As we discussed above, there are many ways that caretakers abuse the elderly in their care. It’s important that we are mindful of all the ways that others take advantage of the vulnerable, so that we can prevent it from happening to those we care about.

Nursing Home Abuse comes in a variety of forms, such as:

  • Physical Abuse
  • Sexual Abuse
  • Emotional Abuse
  • Willful or Passive Neglect
  • Financial Exploitation
  • Isolation or Confinement

It’s important to note that this list is not exhaustive. These are just some of the most common ways that we see elder abuse play out.

Physical Abuse

Physical abuse generally refers to the infliction of pain or injury upon an elder by their caretaker. It can be one of the easiest forms of abuse for the loved ones of the victim to recognize. It’s also the most commonly reported.

Victims of physical abuse often display: welts, bruises, unexplained injuries, persistent pain, and more. If you notice any of these signs when visiting your loved ones at a care facility, they may be victims of physical abuse at the hands of a nursing home staff member.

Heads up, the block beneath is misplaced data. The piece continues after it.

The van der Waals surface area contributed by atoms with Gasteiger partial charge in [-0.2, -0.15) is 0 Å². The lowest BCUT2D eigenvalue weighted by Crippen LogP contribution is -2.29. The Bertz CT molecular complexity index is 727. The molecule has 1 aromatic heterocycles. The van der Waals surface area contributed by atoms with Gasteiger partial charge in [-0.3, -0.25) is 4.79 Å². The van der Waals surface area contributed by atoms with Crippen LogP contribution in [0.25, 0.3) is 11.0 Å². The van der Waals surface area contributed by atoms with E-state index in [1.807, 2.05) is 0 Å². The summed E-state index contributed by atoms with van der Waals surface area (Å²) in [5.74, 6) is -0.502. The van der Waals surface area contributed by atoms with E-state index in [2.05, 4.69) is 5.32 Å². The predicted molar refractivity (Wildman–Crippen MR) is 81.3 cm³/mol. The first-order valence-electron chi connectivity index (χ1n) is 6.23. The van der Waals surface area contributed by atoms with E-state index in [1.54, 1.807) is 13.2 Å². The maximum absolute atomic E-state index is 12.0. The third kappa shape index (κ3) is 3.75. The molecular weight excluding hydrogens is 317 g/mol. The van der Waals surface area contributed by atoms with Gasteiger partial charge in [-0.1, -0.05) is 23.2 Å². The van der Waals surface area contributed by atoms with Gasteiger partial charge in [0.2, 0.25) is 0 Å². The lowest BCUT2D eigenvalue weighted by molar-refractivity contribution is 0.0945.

Elders exposed to physical abuse, even of a minor nature, have a 300% higher risk of death when compared to those who have not been victims of abuse.

Sexual Abuse

Sexual abuse refers to touching, fondling, intercourse, or any other sexual activity with an elderly patient when they are unable to understand, unwilling to consent, or physically forced.

Elders experiencing sexual abuse at the hands of a caretaker also have an increased susceptibility to sexually transmitted diseases (STDs).

Emotional Abuse

When we talk about the emotional abuse of our elderly population, we’re referring to verbal assaults, threats, harassment, or intimidation. Emotional abuse can have long-term effects on the mental health of the elderly in nursing home or elder care facilities.

Consistent exposure to emotional abuse at the hands of a caretaker can lead to a rapid decline in the mental health of elderly patients. The words spoken by caretakers can do irreparable damage to patients in their care.

Willful or Passive Neglect

Sometimes the abuse of our loved ones is done through malicious and intentional actions, and sometimes neglect comes through a passive lack of care.